• A new mural is being painted on a wall at the Kirkuk Police Academy which depicts the current job environment of an Iraqi policeman through their eyes. "The recruits have to learn quickly, with less training and equipment, in a more hostile environment, compared to their U.S. counterpart," a U.S. academy instructor said. Translated, the mural reads, "My country, my country...I'll sacrifice my life to you. Kirkuk Police Department."

    Iraqi Police 2

    A new mural is being painted on a wall at the Kirkuk Police Academy which depicts the current job environment of an Iraqi policeman through their eyes. "The recruits have to learn quickly, with less training and equipment, in a more hostile...

  • Iraq police recruits at the Kirkuk Police Academy applaud fellow recruits following a practical exercise.

    Iraqi Police Recruits

    Iraq police recruits at the Kirkuk Police Academy applaud fellow recruits following a practical exercise.

CAMP VICTORY, Iraq (Army News Service, Dec. 28, 2007) - "Upon entering our academy...you are no longer Turkman, Arab, Christian, Kurd...you are an Iraqi," Col. Samir Murshed Khushid, commandant of the Kirkuk Police Academy and former Peshmerga soldier, said. He tells his recruits they are here to serve their fellow citizen, to "protect them, ethnicity does not matter."

That sentiment is built into the screening process. MoI standards are based on the ethnic make-up of a particular province. "The three major ethnic groups here are Arab, Kurd, and Turkman. MoI has set the following percentages for us to hire: Arab, 29 percent; Kurd, 40 percent; and Turkman, 29 percent," Sgt. 1st Class Kevin Aker of 1st Brigade, 10th Mountain Division's Provincial Police Training Team said. "Don't ask Col. Khushid what religion he or any one of his cadres or recruits are, he would be offended as, 'that is their personal choice,' he would say."

"Everyone in Kirkuk is working together to eliminate the terrorists here," recruit Muhammad Abdul Abas, 22, an Arab said. "We; Arab, Kurd, Turkman, and Christian, are united in this belief and as a team, we work in peace to protect everyone in Kirkuk against those who want to separate us and try to make us fight each other," he said. The team recruit Abas refers to is his brotherhood...one formed with all ethnic groups within each IP platoon. "We will work together to protect our citizens."

Following two hours of calisthenics which consists of marching, running, and various drills all geared toward team-building, the rest of the day is spent rotating from indoor to outdoor classroom instruction on law enforcement procedures, ranging from democratic policing, human rights, hostage survival, basic first aid, to responding to an ambush, Sgt. 1st Class Aker said.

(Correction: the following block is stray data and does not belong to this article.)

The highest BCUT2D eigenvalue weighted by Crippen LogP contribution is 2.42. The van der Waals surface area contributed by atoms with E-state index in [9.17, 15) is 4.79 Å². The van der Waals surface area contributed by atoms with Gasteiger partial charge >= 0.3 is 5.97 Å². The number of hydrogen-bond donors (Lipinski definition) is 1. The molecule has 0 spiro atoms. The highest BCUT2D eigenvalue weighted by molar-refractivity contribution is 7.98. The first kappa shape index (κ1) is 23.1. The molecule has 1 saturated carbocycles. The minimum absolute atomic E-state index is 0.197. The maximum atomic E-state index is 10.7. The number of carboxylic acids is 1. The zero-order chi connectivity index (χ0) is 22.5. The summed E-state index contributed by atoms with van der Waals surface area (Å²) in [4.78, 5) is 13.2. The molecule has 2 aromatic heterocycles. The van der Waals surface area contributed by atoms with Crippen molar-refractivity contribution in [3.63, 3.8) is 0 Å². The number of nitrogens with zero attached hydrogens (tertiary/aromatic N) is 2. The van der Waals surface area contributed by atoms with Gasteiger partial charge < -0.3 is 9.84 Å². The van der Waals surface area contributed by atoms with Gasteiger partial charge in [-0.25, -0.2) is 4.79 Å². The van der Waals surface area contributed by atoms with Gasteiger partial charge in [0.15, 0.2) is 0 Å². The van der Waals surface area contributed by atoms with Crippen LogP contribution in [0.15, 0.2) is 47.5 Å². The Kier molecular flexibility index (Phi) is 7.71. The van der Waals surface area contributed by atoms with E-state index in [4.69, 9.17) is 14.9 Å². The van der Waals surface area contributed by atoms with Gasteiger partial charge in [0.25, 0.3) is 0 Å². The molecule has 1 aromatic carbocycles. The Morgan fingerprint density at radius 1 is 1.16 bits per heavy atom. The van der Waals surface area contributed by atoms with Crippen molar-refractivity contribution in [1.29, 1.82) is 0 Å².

"The courses cover most situations an Iraqi policeman will face during a typical workday here," he said. "The practical exercises are great." Hands-on demonstrations and instruction are also given throughout the day with realistic re-enactments of scenarios ranging from checkpoint security to procedures for the handling of IEDs.

He describes one simulation where an instructor dresses up like an extremist, shovel in hand, scarf wrapped around his head and face, acting suspicious. He digs a hole, places a simulated IED in it, and flees as he hears the IPs coming, because a concerned citizen has notified them. The cadres then explain to the recruits the proper steps to initiate. "They act out the entire procedure with a question and answer period that follows," Sgt. 1st Class Aker said.

These practical exercises are based on real events, according to 1st Lt. Christopher C. Harris, a 1-10th Mountain Division PTT-P. Most of the recruits will deal with at least one of these practical exercises.

"Most of these young Iraqi men are looking for a way to either help support their parents or support families of their own," 1st Lt. Harris said. "They don't have alternative career paths to choose from."

"My father is a retired lieutenant colonel. He was an infantry officer in Saddam's army," said 20-year-old Amer Ahmed, who is of Kurdish and Arab descent and supports a family of six. "I don't have any skills, but this is something I can do because I want to help make Kirkuk a safe place to live."

Others join to be a part of the peace process or to stabilize their own neighborhoods. Whatever their reasons, a common bond is sown. Their 10-week training cultivates this bond, and their full-time employment in Kirkuk law enforcement allows that bond to flourish.

"Arab, Turkman, Kurd, Christian...it doesn't matter. We are all a team here at the Academy. We all want peace and freedom here in Kirkuk. We do this by working and living in harmony with one another," IP recruit Akran Osman, 27, a Turkman said.

Next on the agenda for 300 of the more ambitious recruits: SWAT training. The Emergency Service Unit of the IP force will entail a rigorous selection process which will whittle 300 out of the 1,382 Iraqi strong class, based on performance, test scores, and instructor recommendations.

(Staff Sgt. Margaret C. Nelson serves with the 115th Mobile Public Affairs Detachment.)

Page last updated Fri July 22nd, 2011 at 12:16